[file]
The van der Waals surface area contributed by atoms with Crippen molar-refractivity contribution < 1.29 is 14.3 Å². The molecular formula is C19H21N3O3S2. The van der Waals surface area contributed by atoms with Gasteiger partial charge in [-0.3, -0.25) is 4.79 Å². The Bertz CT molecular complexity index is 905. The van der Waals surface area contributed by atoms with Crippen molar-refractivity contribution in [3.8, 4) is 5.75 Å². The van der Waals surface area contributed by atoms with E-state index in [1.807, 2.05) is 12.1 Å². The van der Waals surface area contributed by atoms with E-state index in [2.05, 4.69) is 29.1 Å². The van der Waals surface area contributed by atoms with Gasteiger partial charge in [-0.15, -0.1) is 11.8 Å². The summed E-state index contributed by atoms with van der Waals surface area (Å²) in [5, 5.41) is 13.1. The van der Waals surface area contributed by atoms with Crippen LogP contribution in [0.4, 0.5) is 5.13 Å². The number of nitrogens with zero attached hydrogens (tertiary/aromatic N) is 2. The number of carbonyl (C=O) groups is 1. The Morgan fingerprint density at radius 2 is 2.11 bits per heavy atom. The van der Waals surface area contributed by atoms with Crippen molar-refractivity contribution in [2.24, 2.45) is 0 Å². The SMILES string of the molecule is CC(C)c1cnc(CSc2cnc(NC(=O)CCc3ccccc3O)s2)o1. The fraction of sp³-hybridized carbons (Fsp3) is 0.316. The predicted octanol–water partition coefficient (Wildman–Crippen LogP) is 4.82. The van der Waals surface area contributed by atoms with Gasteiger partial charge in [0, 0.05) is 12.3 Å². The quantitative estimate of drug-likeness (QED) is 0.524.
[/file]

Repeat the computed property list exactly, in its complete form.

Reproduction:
The van der Waals surface area contributed by atoms with Crippen molar-refractivity contribution < 1.29 is 14.3 Å². The molecular formula is C19H21N3O3S2. The van der Waals surface area contributed by atoms with Gasteiger partial charge in [-0.3, -0.25) is 4.79 Å². The Bertz CT molecular complexity index is 905. The van der Waals surface area contributed by atoms with Crippen molar-refractivity contribution in [3.8, 4) is 5.75 Å². The van der Waals surface area contributed by atoms with E-state index in [1.807, 2.05) is 12.1 Å². The van der Waals surface area contributed by atoms with E-state index in [2.05, 4.69) is 29.1 Å². The van der Waals surface area contributed by atoms with Gasteiger partial charge in [-0.15, -0.1) is 11.8 Å². The summed E-state index contributed by atoms with van der Waals surface area (Å²) in [5, 5.41) is 13.1. The van der Waals surface area contributed by atoms with Crippen LogP contribution in [0.4, 0.5) is 5.13 Å². The number of nitrogens with zero attached hydrogens (tertiary/aromatic N) is 2. The number of carbonyl (C=O) groups is 1. The Morgan fingerprint density at radius 2 is 2.11 bits per heavy atom. The van der Waals surface area contributed by atoms with Crippen molar-refractivity contribution in [2.24, 2.45) is 0 Å². The SMILES string of the molecule is CC(C)c1cnc(CSc2cnc(NC(=O)CCc3ccccc3O)s2)o1. The fraction of sp³-hybridized carbons (Fsp3) is 0.316. The predicted octanol–water partition coefficient (Wildman–Crippen LogP) is 4.82. The van der Waals surface area contributed by atoms with Gasteiger partial charge in [0, 0.05) is 12.3 Å². The quantitative estimate of drug-likeness (QED) is 0.524.